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Local food and civil disobedience: Judy Wicks’ journey to a completely sustainable lifestyle

Judy Wicks and her...ahem...white dog. April 13, 2018 Category: FeatureFeaturedLongPeople


Correction: The air date and full title of "Judy Wicks: The Me to We Story" have been updated. (9:30 a.m.)
WHYY’s April episode of “Friday Arts” featuring sustainability pioneer Judy Wicks was meant to be like any other: The culture-focused show usually highlights three different arts-related stories focused on the Philadelphia area.

But soon after producer Monica Rogozinski began her interview with Wicks — and with Earth Day soon approaching — she felt a special edition of “Friday Arts” that focused entirely on Wicks’ personal farm-to-table ethos and sustainable lifestyle seemed more fitting.

And thus, “Judy Wicks: The Me to We Story” story was born.

In the episode, premiering Sunday, April 22, “I talk about my commitment to lowering my carbon footprint in face of climate change,” said Wicks, the beloved founder of Philly’s Sustainable Business Network. “Cutting off my natural gas supply, converting my house to 100 percent renewable electricity — all from local sources.”

Wicks shared with producer Rogozinski the specifics of those conversions — installing solar panels on her roof, installing an induction stove top and converting her furnace to an electric heat pump.

“I did it because of the damage fracking has done to communities, blighting the landscape in Lancaster County,” said Wicks.

The last thing she remembers discussing for the episode was her March 10 arrest during the protest of a drilling rig in Lancaster County. (Wicks is familiar with civil disobedience, including via an arrest for staging a sit-in near the White House in 2011 and leading a Philadelphia delegation to Standing Rock Sioux Reservation in 2016.)

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“We have a legitimized greed in this country,” said Wicks. “[Martin Luther] King [Jr.] warned us of the triple evils: racism, militarism and materialism. We value material goods more than we do people.”

Judy Wicks.

Judy Wicks. (Courtesy photo)

The “Friday Arts” episode zeroes in on the ways in which Wicks personally exemplifies her belief in sustainability, and encourages her values in others.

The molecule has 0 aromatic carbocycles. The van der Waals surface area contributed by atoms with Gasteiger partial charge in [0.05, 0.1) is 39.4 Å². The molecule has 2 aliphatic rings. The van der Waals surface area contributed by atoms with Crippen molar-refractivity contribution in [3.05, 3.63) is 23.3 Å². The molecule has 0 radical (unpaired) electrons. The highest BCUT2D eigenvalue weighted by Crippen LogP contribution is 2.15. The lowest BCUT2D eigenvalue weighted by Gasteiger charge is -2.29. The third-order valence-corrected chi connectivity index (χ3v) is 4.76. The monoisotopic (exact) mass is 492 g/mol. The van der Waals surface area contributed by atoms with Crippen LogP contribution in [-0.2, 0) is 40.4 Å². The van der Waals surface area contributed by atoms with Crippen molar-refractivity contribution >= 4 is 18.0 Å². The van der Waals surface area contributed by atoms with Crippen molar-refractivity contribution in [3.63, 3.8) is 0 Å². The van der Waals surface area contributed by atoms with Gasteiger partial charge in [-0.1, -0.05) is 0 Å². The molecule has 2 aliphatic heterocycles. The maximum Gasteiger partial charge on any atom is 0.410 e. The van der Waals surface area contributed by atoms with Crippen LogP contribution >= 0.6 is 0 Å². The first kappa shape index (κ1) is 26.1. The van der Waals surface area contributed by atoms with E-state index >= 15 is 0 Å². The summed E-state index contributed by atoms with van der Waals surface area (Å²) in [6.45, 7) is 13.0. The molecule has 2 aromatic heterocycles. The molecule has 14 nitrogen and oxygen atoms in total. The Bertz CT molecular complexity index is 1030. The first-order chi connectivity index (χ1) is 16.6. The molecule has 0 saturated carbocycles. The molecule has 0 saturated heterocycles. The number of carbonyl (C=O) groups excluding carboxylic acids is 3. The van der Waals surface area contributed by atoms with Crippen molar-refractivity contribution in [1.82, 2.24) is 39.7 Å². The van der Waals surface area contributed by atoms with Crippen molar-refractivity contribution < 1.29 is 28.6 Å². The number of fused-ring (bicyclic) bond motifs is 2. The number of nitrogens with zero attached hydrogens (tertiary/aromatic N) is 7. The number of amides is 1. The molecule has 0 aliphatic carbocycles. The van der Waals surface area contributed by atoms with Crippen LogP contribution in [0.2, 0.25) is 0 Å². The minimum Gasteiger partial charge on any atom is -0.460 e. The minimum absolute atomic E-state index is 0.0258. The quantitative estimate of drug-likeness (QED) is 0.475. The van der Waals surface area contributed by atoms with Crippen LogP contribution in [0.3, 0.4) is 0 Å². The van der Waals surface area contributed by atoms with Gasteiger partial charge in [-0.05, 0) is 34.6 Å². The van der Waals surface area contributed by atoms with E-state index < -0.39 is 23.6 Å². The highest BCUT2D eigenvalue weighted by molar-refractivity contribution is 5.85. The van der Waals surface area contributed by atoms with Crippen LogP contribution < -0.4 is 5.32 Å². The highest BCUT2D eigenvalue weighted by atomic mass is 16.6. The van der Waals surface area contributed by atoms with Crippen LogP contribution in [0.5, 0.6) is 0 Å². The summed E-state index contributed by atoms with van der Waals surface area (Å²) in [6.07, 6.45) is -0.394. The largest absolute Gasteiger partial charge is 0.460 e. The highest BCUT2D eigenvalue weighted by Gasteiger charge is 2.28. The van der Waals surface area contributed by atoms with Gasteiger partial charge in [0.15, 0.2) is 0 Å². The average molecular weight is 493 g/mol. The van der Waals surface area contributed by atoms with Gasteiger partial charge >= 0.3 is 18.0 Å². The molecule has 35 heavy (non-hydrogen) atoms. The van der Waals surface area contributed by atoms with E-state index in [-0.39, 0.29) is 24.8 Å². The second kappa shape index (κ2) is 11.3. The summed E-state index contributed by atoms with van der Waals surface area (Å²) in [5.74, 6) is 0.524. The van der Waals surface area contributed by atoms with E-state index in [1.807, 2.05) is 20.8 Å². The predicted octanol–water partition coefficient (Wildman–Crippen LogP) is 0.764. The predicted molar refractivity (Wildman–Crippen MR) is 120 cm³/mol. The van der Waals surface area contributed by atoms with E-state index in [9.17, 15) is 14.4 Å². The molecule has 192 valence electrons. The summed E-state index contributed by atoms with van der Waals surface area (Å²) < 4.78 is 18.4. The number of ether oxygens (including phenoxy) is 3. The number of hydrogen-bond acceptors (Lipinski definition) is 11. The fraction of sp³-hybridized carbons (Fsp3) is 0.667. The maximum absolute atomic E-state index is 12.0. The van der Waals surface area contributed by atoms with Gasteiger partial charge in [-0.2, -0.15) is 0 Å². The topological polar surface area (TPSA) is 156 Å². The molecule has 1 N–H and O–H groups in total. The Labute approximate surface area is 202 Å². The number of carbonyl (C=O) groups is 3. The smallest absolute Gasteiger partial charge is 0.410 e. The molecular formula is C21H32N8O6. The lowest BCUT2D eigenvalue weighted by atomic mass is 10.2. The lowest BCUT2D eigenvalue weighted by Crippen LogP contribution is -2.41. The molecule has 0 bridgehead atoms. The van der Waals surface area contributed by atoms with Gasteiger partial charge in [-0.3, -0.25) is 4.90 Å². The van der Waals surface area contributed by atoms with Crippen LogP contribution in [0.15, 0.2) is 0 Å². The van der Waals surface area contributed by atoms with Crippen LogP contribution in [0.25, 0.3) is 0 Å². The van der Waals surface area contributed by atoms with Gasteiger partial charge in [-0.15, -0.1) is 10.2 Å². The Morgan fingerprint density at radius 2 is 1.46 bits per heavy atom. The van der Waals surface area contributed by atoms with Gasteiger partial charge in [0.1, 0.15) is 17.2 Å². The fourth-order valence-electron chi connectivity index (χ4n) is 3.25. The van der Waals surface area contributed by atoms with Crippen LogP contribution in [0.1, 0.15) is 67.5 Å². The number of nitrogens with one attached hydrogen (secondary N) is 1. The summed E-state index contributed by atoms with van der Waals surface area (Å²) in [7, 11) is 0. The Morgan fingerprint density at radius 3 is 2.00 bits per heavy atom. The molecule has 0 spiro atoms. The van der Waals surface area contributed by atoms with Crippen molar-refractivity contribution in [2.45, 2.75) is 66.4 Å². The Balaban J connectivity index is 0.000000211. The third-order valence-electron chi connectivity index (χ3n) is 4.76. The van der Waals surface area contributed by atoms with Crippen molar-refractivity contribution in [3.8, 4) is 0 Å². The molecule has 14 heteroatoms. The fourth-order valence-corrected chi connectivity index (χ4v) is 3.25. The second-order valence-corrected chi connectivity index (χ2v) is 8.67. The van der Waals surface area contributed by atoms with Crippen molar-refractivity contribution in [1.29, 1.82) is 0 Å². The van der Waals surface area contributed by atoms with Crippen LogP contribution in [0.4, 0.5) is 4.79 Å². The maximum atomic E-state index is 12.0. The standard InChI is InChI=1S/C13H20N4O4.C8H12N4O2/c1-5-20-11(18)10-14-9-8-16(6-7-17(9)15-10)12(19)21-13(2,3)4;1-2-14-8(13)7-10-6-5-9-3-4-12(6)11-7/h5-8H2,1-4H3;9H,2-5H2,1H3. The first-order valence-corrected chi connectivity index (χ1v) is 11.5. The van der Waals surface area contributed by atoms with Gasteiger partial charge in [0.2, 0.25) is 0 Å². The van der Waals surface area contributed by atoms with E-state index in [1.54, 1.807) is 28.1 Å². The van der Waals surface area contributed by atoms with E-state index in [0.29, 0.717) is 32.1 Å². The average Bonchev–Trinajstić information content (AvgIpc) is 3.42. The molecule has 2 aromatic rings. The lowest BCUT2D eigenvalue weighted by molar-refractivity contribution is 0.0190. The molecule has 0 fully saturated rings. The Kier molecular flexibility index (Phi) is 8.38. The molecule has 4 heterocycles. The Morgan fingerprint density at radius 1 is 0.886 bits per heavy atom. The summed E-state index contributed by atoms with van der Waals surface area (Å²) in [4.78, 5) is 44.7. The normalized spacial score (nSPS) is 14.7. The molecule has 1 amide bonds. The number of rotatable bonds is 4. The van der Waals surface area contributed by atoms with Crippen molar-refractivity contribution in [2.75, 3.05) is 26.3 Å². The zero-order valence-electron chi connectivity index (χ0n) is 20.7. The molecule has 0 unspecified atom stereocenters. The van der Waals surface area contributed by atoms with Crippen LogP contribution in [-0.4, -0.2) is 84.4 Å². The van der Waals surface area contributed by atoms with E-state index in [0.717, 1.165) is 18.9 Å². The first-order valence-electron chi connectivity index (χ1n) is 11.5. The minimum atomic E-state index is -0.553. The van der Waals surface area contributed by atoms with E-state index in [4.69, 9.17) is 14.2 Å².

For instance, in it, Ann Karlen, founding executive director of local nonprofit Fair Food, tells Rogozinski the story of how Wicks turned over the list of local farmer suppliers from Wicks’ previously owned White Dog Café to rival restaurants.

The end game? To incite the beginnings of a holistic local society.

“I call that my transition from me to we,” said Wicks — hence, of course, the episode’s title. “That transformation moment, when I realized that, if I did care about those things — and the health of consumers in that industrial system, antibiotics and hormones and all that — that I would share what I know with my competitors. We need to cooperate with each other to build whole systems, a system that serves our whole region.”

(Wicks said as much when Generocity profiled her back in February 2016, tracing her upbringing the suburbs of Pittsburgh and her arrival in Philadelphia, her entrance into the restaurant business and subsequent local food initiatives, and her founding of funding network Circle of Aunts and Uncles.)

She also told Rogozinski that sustainability had always been of interest to her, but that her time spent living for nearly a year after college in the secluded Alaskan village of Chefornak as a VISTA volunteer changed her life.

“I witnessed a culture that was based on cooperation and sharing,” said Wicks. “They think that hoarding more than you need is immoral and antisocial. I realized that [people] could measure success in different ways.”

The things Judy Wicks is passionate about seem to pour forth as easily and abundantly as breathing.

The episode doesn’t get into her politics, said Wicks. But during our conversation, she just couldn’t help herself. The things she’s passionate about seem to pour forth as easily and abundantly as breathing.

“Trump and his allies, most of the Republican party, has an attitude of ‘every man for himself,'” said Wicks. “If you don’t have money, and you’re not white, than you don’t matter, is what Trump advocates, with his dog whistles and everything. He doesn’t come right out and say it.”

For now, Wicks plans to focus on the continued success of the Circle of Aunts and Uncles — which has contributed roughly $100,000 in low-interest loans to 12 small businesses since its founding two years ago — as well as a relatively new devotion: state elections. She’s been directing her attention mainly toward resisting climate change, advocating for renewable energy and supporting progressive political candidates who do the same. She’s even planning a fundraising event for races in the near future.

“I think we need to resist, and we also nee d to build the alternative,” said Wicks. “Sometimes it costs money, so I feel like people who have money, it’s our obligation to use our money in that way, instead of going on vacations.”

Wicks is hoping to discuss more of her political beliefs, and anything else the audience is curious about, at the episode’s screening and Q&A event on Tuesday, April 17 from 6 to 8:30 p.m. at WHYY. Register to attend here. The episode premieres on WHYY TV channel 12 on Sunday, April 22, at 11:30 a.m.


Circle of Aunts and Uncles

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